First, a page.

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Old 02-13-2015, 06:40 AM   #41
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What is required to cruise , AICW , Loop or just to enjoy a season on board is hardly expensive.

A full time liveaboard tied to a dock is quite expensive to purchase , maintain and perhaps even move at times.

In Ct there is at a yard a 26-28? ft Baylinerb IO that runs.

Looks crappy but some love and the Loop or winters in FL become easy, total investment under $10 K upgrades , with sweat equity.

At my dock a 36 Albin went for $15K , with great systems .

Big enough to play house in and small enough to cruise , the boat went to St Thomas at times on her own bottom.

Deck leaks ? sure high labor low materials cost fix.

Crud in the fuel tanks ?sure , mostly a very messy time fix.

You do not find low cost boats on yacht listing sites for 2 reasons.

The commission is too low for a broker to bother ,

but mostly as low cost boats attract no money Looky Loos that want gold for free and even at 1c on the dollar cant pay for anything.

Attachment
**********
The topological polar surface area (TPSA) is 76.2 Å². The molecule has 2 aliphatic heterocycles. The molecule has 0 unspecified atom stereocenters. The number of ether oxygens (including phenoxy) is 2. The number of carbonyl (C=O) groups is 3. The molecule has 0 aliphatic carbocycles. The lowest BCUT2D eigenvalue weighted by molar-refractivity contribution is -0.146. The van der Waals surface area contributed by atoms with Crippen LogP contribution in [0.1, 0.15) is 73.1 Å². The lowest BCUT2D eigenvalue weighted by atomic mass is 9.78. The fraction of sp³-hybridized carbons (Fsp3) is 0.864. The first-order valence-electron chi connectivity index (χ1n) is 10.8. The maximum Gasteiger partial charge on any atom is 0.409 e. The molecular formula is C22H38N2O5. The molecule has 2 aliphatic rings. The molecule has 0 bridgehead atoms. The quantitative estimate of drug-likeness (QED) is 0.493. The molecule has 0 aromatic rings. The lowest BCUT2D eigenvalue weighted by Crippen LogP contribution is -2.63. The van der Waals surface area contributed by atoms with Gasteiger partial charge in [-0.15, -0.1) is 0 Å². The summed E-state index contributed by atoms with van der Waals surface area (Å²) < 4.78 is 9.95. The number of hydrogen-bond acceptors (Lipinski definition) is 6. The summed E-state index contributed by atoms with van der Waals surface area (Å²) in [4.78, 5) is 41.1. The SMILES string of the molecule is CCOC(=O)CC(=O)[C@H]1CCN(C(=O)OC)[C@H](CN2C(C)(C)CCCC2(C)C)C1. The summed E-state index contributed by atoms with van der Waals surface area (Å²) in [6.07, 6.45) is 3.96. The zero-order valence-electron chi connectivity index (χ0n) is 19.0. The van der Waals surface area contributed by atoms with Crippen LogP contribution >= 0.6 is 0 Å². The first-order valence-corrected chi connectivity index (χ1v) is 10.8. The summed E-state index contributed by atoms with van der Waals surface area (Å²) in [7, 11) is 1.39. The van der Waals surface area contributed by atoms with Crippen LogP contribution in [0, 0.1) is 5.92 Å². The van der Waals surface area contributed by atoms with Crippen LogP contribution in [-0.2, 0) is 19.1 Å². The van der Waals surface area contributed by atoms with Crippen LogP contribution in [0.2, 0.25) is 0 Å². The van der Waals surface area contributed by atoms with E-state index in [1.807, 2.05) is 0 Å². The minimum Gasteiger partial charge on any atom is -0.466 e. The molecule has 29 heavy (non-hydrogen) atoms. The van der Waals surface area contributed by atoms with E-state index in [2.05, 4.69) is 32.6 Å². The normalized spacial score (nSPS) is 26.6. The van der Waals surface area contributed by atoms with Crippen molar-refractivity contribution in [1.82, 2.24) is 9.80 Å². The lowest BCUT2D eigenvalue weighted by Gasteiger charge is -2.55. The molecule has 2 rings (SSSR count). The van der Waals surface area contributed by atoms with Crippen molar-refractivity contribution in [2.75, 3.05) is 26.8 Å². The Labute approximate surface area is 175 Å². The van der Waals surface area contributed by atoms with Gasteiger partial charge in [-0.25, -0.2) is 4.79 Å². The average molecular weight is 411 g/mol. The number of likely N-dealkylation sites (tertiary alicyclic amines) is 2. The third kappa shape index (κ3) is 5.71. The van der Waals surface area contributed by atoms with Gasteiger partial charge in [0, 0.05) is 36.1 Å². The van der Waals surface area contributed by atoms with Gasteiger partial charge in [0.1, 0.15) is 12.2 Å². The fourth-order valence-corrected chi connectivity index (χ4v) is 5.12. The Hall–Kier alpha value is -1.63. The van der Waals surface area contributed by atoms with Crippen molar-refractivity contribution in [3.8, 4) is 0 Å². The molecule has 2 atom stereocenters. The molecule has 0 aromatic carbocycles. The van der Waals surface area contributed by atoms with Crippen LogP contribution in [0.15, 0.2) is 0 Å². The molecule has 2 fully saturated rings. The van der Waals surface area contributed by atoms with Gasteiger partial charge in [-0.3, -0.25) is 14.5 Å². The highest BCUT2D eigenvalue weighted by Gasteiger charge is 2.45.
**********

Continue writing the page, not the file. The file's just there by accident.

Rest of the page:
You have to dig out the bargians , all which will probably require sweat equity.

If you have no skills , just look at nice smaller boats.

If you have skills ,,try Florida Mariner or Boats and Harbors for Owner listed boats.

I would spring $100 and place an WANTED add in FL Mariner for a couple of months.

And remember you need a boat for cruising , not necessarily a "trawler boat".

Also remember in many areas the ability to live comfortably at a mooring ball rather than a dock will cost 1/10 the monthly rate.

And is 20x a better lifestyle than a dock Zoo .
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Old 02-13-2015, 09:25 AM   #42
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It's very possible.
One can buy a new Bentley to go to Burger King too. $2000 plotter, $1200 Ais, $1200 radar, $4000 autopilot, $2,500 TV set up, stir in another $1500 for extras and 2000 to pay for tech help. All fluid numbers but overall not far off for GREAT state of the art electronics along with a lot of unneeded fluff. That above is well below $20k..... $70k, I guess it is possible, but Ya would have to work at it.

The conversation is centered around a guy lookin for a $60k trawler. The aboved described seems extreme overkill. Kinda like the young guy that puts $7,500 rims and tires on a 2001 Buick Park Av.
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Old 02-13-2015, 10:11 AM   #43